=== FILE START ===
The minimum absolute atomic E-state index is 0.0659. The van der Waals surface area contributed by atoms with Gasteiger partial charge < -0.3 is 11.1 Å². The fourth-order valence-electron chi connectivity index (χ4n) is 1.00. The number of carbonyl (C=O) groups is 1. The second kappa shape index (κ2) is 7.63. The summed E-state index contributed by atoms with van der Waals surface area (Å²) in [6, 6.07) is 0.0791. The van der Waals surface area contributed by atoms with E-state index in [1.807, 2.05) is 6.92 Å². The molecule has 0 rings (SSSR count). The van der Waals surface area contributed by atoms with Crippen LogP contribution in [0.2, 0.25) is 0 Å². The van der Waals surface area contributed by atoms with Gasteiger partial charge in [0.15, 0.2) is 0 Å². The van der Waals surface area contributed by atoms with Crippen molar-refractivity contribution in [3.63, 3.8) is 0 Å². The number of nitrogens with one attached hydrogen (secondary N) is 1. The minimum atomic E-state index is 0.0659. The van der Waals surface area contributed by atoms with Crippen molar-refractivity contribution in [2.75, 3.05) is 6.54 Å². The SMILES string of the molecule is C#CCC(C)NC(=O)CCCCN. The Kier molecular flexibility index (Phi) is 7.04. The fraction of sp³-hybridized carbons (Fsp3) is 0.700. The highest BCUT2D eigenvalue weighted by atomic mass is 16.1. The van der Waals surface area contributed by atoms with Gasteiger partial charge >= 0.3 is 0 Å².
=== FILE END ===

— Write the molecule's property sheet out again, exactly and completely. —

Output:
The minimum absolute atomic E-state index is 0.0659. The van der Waals surface area contributed by atoms with Gasteiger partial charge < -0.3 is 11.1 Å². The fourth-order valence-electron chi connectivity index (χ4n) is 1.00. The number of carbonyl (C=O) groups is 1. The second kappa shape index (κ2) is 7.63. The summed E-state index contributed by atoms with van der Waals surface area (Å²) in [6, 6.07) is 0.0791. The van der Waals surface area contributed by atoms with E-state index in [1.807, 2.05) is 6.92 Å². The molecule has 0 rings (SSSR count). The van der Waals surface area contributed by atoms with Crippen LogP contribution in [0.2, 0.25) is 0 Å². The van der Waals surface area contributed by atoms with Gasteiger partial charge in [0.15, 0.2) is 0 Å². The van der Waals surface area contributed by atoms with Crippen molar-refractivity contribution in [3.63, 3.8) is 0 Å². The number of nitrogens with one attached hydrogen (secondary N) is 1. The minimum atomic E-state index is 0.0659. The van der Waals surface area contributed by atoms with Crippen molar-refractivity contribution in [2.75, 3.05) is 6.54 Å². The SMILES string of the molecule is C#CCC(C)NC(=O)CCCCN. The Kier molecular flexibility index (Phi) is 7.04. The fraction of sp³-hybridized carbons (Fsp3) is 0.700. The highest BCUT2D eigenvalue weighted by atomic mass is 16.1. The van der Waals surface area contributed by atoms with Gasteiger partial charge >= 0.3 is 0 Å².